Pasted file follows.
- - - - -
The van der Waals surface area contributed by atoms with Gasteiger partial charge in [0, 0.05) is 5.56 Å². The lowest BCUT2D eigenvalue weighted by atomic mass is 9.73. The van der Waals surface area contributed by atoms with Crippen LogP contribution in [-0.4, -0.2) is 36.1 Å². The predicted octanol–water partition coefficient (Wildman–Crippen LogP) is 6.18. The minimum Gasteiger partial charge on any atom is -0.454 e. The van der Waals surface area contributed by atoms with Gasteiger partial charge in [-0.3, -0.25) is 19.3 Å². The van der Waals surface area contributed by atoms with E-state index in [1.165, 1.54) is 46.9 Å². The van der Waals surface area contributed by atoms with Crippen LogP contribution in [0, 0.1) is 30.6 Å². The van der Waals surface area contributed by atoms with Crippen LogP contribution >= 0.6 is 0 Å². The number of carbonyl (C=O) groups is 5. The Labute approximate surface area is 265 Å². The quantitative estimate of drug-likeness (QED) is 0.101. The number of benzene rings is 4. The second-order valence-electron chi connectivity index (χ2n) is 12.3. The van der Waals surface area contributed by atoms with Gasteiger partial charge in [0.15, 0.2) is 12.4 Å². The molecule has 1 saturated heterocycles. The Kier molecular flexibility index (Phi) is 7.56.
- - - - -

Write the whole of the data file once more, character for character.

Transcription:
The van der Waals surface area contributed by atoms with Gasteiger partial charge in [0, 0.05) is 5.56 Å². The lowest BCUT2D eigenvalue weighted by atomic mass is 9.73. The van der Waals surface area contributed by atoms with Crippen LogP contribution in [-0.4, -0.2) is 36.1 Å². The predicted octanol–water partition coefficient (Wildman–Crippen LogP) is 6.18. The minimum Gasteiger partial charge on any atom is -0.454 e. The van der Waals surface area contributed by atoms with Gasteiger partial charge in [-0.3, -0.25) is 19.3 Å². The van der Waals surface area contributed by atoms with E-state index in [1.165, 1.54) is 46.9 Å². The van der Waals surface area contributed by atoms with Crippen LogP contribution in [0, 0.1) is 30.6 Å². The van der Waals surface area contributed by atoms with Crippen LogP contribution >= 0.6 is 0 Å². The number of carbonyl (C=O) groups is 5. The Labute approximate surface area is 265 Å². The quantitative estimate of drug-likeness (QED) is 0.101. The number of benzene rings is 4. The second-order valence-electron chi connectivity index (χ2n) is 12.3. The van der Waals surface area contributed by atoms with Gasteiger partial charge in [0.15, 0.2) is 12.4 Å². The molecule has 1 saturated heterocycles. The Kier molecular flexibility index (Phi) is 7.56.